published on 29 October 2013
Midas was a mythical king of Phrygia who was famous for his ability to change anything that he touched into solid gold. He was also famous for a more unfortunate trait, his donkey ears. These he gained as punishment for judging Pan the better musician than Apollo.
In Greek mythology Midas, wandering one day in his garden, came across the wise satyr Silenus (or Silenos) who was rather the worse for wear after a night’s out drinking. In other versions of the myth Midas actually drugged the pool from which the satyr drank and thereby captured him so that he could learn from his wisdom. This scene was popular on Greek pottery from c. 560 BCE. Midas, nevertheless, gave the satyr food and drink to restore his spirits and returned him to his great companion, Dionysos, the god of wine. In return for this kind treatment the god granted Midas a wish. The king, already famous for his wealth, chose to be given the magical ability to turn any object he touched into solid gold.
On his way home to his palace, Midas immediately put his new skill to the test and was delighted to see how he could change branches, stones and even bits of soil into fantastic nuggets of shining gold. Even flowers and fruit, when touched by the king, turned instantly into gold. The full consequences of this gift soon became evident however, when Midas tried to mount his horse and it too turned into the lifeless metal. On returning to his palace, the golden robes of the king brushed the pillars of the doorway as he went through and they too instantly became gold. Then the situation took a more ominous turn when calling for dinner the King attempted to wash his hands in a bowl of water. Alas, as soon as his fingers entered the water it also changed to gold and on starting to eat, even the tasty delicacies changed into gold once put into his mouth. Terribly hungry and thirsty, even sleep brought no respite as his usually soft bed became cold and hard and sleep was impossible. Midas now became sick of the sight of the gold which surrounded him and he sought out Dionysos to reverse the gift that had so quickly become a curse.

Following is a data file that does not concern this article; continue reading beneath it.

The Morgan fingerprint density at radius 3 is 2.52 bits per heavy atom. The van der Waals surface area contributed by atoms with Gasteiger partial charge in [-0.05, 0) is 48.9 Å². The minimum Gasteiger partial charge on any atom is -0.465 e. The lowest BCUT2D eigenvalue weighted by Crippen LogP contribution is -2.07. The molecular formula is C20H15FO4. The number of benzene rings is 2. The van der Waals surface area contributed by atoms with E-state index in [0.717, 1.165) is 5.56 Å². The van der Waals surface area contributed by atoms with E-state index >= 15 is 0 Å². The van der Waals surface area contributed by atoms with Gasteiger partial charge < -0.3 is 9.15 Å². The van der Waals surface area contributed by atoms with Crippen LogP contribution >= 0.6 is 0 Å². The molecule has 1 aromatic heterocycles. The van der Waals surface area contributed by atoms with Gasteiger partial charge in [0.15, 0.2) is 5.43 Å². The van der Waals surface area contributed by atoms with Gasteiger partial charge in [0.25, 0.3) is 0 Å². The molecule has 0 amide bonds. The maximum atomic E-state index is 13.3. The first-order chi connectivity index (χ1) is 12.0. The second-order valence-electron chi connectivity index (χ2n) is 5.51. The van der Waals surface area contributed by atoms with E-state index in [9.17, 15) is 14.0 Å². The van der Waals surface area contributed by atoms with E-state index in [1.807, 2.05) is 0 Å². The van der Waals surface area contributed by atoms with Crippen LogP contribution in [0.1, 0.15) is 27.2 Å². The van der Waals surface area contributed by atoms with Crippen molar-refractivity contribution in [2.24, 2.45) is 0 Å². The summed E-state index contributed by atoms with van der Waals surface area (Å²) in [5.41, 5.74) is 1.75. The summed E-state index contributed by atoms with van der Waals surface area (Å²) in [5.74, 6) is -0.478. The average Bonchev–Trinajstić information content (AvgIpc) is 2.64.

Fortunately, Dionysos was willing to give poor Midas a helping hand and he directed the king to the source of the river Pactolus in Lydia. If Midas washed in the waters he would lose his golden touch. After much arduous travel, Midas found the spring and immediately leapt in, washing away his curse. This myth also explained the actual presence of gold dust in the river bed of the Pactolus
Midas was to have another encounter with a deity and this time he was even less fortunate. The pastoral god Pan, inventor of the syrinx or panpipes made of reeds, boastfully set himself up against the lyre-playing abilities of the great god Apollo and challenged him to a musical contest. When Midas judged Pan to be the better musician, Apollo in his rage gave the king the ears of an ass. Understandably ashamed of his new features, Midas hid away in his palace and from then on always wore a turban so that only his barber knew the truth. Sworn and bullied into silence, the barber could not hold onto his secret for long and one day he relieved his burden by digging a hole into the ground and whispering into it ‘Midas has ass’s ears’. From that very spot though, grew a handful of reeds and whenever the wind blew they would forever sing softly the refrain ‘Midas has ass’s ears’.
It is possible that the mythical figure of Midas was based on a real king of Phrygia in the 8th century BCE known as Mita. Mita or Midas made offerings to Delphi, the first foreign monarch to do so. A skeleton discovered in the tomb mounds outside Gordium, the Phrygian capital, has been tentatively attributed to Mita by some scholars.
- Hope Moncrieff, A.R. Classical Mythology. Senate, London, 1994.
- Hornblower, S. The Oxford Classical Dictionary. Oxford University Press, USA, 2012.
Ege Yayinlari (15 February 2013)Price: $70.30
Oxbow Books (31 May 2010)Price: $57.00
Alphascript Publishing (11 March 2011)Price: $38.00
Michael O'Mara Books (23 October 2013)Currently unavailable
University of Pennsylvania Museum of Archaeology and Anthropology (02 January 2013)Price: $71.96